The Iranian government says it is considering a proposal by Germany and the five permanent members of the United Nations Security Council to curb Iran's nuclear program. The proposal offers incentives to Iran on the condition that it verifiably suspend all uranium-enrichment and reprocessing activities. Enriched uranium is used in the production of both electricity and nuclear weapons.
In a recent speech, President George W. Bush called on the Iranian government to accept the proposal:
"We have presented a reasonable offer. Iran's leaders should see our proposal for what it is – an historic opportunity to set their country on a better course."
The people of Iran should be permitted to "enjoy the benefits of a truly peaceful program to use nuclear reactors to generate electric power," said Mr. Bush. "So America supports the Iranian people's rights to develop nuclear energy peacefully, with proper international safeguards." But, said Mr. Bush, the rights of the Iranian people go beyond civilian nuclear power:
"The people of Iran, like people everywhere, also want and deserve an opportunity to determine their own future, an economy that rewards their intelligence and talents, and a society that allows them to pursue their dreams. I believe Iranians would thrive if they were given more opportunities to travel and study abroad, and do business with the rest of the world. Here in the United States, Iranian-Americans have used their freedom to advance in society and make tremendous contributions in areas from business to medicine to academics."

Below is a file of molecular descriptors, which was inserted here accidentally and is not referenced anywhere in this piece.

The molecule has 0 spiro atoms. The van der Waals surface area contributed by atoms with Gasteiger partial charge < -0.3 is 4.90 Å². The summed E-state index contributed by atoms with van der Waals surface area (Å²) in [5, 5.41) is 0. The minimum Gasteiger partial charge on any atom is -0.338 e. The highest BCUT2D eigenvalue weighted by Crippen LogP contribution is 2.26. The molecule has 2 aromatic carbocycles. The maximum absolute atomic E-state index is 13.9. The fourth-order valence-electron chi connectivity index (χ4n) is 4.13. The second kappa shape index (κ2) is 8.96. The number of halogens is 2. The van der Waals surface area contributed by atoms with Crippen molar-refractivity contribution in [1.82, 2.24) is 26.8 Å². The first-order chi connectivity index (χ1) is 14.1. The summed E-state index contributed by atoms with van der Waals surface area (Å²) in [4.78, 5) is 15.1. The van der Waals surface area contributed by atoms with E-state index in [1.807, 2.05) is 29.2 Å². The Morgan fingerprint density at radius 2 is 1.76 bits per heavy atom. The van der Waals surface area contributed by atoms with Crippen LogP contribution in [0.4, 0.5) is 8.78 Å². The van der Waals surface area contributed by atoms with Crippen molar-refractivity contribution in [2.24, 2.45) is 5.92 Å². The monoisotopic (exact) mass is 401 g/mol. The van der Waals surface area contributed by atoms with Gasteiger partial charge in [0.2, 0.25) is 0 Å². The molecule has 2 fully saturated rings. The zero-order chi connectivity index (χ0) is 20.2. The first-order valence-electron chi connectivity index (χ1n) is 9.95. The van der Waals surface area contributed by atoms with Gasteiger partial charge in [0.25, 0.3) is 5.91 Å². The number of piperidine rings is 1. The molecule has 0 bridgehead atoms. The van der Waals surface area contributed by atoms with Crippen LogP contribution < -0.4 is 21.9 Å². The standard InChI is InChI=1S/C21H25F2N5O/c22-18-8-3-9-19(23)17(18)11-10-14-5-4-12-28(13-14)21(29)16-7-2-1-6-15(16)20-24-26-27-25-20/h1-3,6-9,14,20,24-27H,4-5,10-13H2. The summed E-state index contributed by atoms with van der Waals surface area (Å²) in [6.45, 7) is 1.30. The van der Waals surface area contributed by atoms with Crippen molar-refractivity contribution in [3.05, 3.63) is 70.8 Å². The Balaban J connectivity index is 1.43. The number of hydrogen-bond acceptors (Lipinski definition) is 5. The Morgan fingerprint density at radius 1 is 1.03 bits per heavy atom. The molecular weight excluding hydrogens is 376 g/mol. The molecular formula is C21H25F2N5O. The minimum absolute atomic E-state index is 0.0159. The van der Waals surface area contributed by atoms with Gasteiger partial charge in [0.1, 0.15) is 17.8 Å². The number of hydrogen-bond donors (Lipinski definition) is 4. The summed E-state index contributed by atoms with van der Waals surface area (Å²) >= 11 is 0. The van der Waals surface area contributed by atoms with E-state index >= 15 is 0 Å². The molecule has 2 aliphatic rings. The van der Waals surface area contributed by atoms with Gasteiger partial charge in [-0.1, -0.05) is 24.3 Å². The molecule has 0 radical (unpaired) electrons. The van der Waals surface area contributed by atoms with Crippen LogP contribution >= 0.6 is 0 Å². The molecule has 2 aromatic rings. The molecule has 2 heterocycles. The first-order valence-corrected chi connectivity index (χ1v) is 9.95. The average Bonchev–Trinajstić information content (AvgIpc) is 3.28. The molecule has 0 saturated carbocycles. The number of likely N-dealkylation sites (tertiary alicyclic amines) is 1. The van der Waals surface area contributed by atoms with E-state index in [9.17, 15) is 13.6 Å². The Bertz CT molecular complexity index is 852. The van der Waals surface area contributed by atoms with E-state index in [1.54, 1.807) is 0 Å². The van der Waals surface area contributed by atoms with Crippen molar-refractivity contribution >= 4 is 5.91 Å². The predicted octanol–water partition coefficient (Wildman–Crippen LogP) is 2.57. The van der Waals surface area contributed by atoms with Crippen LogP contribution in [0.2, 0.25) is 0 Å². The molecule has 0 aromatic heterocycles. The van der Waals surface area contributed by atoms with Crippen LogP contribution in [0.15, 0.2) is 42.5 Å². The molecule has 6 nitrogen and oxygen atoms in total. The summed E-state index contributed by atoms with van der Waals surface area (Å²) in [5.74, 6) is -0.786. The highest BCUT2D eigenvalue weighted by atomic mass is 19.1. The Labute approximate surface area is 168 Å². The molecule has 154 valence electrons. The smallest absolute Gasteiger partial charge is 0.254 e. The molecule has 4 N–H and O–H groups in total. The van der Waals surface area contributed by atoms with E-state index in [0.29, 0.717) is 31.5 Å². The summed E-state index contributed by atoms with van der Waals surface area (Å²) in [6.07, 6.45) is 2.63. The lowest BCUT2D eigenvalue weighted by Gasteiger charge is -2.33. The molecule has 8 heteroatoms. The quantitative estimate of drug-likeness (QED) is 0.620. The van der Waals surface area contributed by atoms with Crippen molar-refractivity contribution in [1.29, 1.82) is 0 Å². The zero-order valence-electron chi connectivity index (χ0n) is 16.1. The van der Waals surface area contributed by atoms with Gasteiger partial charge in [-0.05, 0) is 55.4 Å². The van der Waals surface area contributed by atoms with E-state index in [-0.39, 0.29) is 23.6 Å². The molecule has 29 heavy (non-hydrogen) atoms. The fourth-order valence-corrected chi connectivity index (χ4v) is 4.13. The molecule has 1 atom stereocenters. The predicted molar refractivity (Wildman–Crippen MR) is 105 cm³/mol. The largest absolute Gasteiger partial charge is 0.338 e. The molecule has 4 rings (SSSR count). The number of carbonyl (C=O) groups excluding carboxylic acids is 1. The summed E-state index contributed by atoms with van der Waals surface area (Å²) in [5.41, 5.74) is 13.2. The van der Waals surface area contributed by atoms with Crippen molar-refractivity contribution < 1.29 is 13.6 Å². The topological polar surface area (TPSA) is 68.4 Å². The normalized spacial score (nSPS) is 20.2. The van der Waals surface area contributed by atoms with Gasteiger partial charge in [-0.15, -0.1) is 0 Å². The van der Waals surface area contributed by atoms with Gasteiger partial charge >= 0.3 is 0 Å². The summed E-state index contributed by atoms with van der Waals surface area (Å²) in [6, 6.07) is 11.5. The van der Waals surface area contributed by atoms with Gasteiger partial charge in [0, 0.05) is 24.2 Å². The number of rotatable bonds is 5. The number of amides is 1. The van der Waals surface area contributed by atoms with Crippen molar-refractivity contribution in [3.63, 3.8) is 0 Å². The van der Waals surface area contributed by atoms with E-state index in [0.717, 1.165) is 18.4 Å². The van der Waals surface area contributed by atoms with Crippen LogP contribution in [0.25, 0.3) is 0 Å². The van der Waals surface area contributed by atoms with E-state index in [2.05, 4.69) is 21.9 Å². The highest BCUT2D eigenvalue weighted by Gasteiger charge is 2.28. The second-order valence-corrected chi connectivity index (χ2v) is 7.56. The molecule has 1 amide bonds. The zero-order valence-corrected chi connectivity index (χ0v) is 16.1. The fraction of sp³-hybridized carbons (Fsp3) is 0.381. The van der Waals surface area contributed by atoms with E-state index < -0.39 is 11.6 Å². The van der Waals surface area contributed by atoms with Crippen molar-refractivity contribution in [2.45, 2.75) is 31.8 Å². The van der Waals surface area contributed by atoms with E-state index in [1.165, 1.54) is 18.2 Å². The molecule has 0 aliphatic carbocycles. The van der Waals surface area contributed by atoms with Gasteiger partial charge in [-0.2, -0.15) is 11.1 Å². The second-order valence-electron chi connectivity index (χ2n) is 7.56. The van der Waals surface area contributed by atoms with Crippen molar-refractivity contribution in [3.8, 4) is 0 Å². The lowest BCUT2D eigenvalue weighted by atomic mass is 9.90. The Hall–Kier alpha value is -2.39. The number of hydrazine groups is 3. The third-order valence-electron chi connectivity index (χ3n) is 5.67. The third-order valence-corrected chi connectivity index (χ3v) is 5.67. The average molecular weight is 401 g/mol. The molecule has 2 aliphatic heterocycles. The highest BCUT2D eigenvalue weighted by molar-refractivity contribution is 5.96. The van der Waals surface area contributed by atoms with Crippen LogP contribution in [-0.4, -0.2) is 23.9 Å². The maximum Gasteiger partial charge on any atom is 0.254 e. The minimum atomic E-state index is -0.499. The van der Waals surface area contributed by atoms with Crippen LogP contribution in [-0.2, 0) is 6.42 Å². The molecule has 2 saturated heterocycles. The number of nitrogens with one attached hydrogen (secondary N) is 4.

The United States, says Mr. Bush, "will provide more than seventy-five million dollars this year to promote openness and freedom for the Iranian people":
"These funds will allow us to expand and improve radio and television broadcasts to the people of Iran. These funds will support Iranian human rights advocates and civil society organizations. And these funds will promote student and faculty exchanges."
In these ways, said President Bush, "we can build bridges of understanding between our people."
The preceding was an editorial reflecting the views of the United States Government.